Atena Roshan Fekr is an Affiliate Scientist at the KITE Research Institute and an Assistant Professor at the Institute of Biomedical Engineering at the University of Toronto. Her main research focus is on developing smart technologies that enable people, especially seniors, to live safer and more independent lives. This includes researching three main sub-topics: slip, trip and fall prevention; Program to Accelerate Technologies for Homecare (PATH); and technologies to prevent the spread of infection.
What started with a modest products page on our website selling custom KITE masks has turned into an online store that now also carries mugs, notepads and pens. Perfect for any home or work office, our products are available in different packages. Below are the options:
Since 2005, The KITE Research Institute at Toronto Rehab, with TD Bank Group, has supported the active involvement of people with disabilities in rehabilitation-related research. Graduate students with disabilities often encounter financial barriers due in part to the high cost of adaptive aids, technologies and resources needed to enable their studies. Thanks to TD Bank, people with disabilities have had a better shot at becoming active participants in planning and conducting rehabilitation research. Meet this year’s scholarship recipients, Miracle and Anna.
In Canada, 18 per cent of the population are seniors, and with this number growing every year, older adults need better, safer and more reliable ways to age in their own homes. That's why, we've been researching and developing modern technologies and solutions that offer peace of mind to caregivers and improve quality of life for seniors aging safely at home.
The UHN IDEA committee is working to develop support programs for staff and trainees to promote inclusion, diversity, equity, and accessibility (IDEA). The Staff and Trainee subcommittee is conducting a brief survey to gather information on areas that staff and trainees would like addressed in their respective research communities.
For Drs. Milos R. Popovic and Sukhvinder Kalsi-Ryan, research, development and commercialization go hand-in-hand. As the founders of MyndTec and Neural Outcomes, as well as leaders at KITE, their goal is to get rehab technologies and programs to the masses. Commercialization not only helps patients recovering from injury and illness, it also makes research sustainable in the long-run.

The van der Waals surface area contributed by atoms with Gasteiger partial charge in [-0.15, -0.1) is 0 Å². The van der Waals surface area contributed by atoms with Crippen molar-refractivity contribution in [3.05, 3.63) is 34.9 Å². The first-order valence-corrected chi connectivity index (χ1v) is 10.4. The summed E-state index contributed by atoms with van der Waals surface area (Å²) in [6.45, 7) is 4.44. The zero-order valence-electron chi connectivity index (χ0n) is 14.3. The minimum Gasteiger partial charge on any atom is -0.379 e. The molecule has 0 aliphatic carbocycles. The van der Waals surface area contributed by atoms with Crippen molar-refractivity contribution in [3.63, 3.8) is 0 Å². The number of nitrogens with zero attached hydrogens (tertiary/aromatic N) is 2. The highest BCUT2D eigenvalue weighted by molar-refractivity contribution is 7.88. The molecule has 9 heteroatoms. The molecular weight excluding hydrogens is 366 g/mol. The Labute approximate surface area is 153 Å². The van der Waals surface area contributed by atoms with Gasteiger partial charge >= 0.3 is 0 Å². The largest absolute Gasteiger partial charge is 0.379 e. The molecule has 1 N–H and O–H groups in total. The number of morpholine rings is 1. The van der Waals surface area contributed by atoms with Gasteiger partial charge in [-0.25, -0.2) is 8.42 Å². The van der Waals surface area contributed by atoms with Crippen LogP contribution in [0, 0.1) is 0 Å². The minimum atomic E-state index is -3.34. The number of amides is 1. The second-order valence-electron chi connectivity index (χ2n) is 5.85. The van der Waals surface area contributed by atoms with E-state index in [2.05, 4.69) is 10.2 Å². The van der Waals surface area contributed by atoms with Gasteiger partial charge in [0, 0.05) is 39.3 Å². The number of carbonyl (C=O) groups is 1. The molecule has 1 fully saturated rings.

Town halls are a great opportunity to bring our entire community together, share important updates from across the institute, report success stories and provide answers to your questions. Some of the topics of discussion will include finances and staffing, return to work, working with our new foundation, as well as health and wellness resources.
Dr. Eugene Chang is Canada’s first fellowship-trained cancer physiatrist, better known as a rehabilitation doctor, with the Toronto Rehabilitation Institute and the Princess Margaret Cancer Centre. It was his own life-changing experience with cancer as a first-year resident that revealed a gap in the healthcare system around rehabilitation services for cancer patients, and inspired him to get special training. Here’s what he says, in his own words, about his experience with cancer and how he helps others with their recovery.
Dr. Cathy Craven has agreed to serve as the Medical Director for the Spinal Cord Rehab Program after being Medical Lead for the program for many years.
When Zoey McKenzie had a concussion in 2018, she never thought her symptoms would last three years after her diagnosis. As it turns out, women take longer to recover than men and can experience symptoms such as neck pain and reproductive health interruptions. Our scientists are investigating concussions from a gender and sex-based perspective to understand why brain injuries are worse for women and create better opportunities for care for patients like Zoey.
Launching the Research Volunteer Pool in June 2020, the Central Recruitment team helped create a new avenue to recruit participants for research studies.
Fernie, the former research director of The KITE Research Institute at Toronto Rehab and the Creaghan Family Chair in Prevention and Healthcare Technologies, is one of only 22 people named to the Order for the 2019 calendar year.
This year’s unsung hero award has been a central figure in the development and success of the Rehabilitation Engineering Lab (REL) at Lyndhurst for over 15 years. Last year, he was instrumental in the uninterrupted functioning of the lab despite renovations at the hospital and COVID shutdowns.
Walter and Maria Schroeder's $20 million gift is funding research treatments for neurological conditions, allowing us to discover therapies designed to restore function and advancing virtual rehab programs.
They look like something out of a sci-fi movie, but the research that’s happening in these structures is far from fictional. Using state-of-the-art technology, scientists at KITE, the research arm of Toronto Rehab, are trying to better understand why people fall and what tools, devices and better design can be used to prevent people – old and young – from suddenly dropping to the ground and injuring themselves.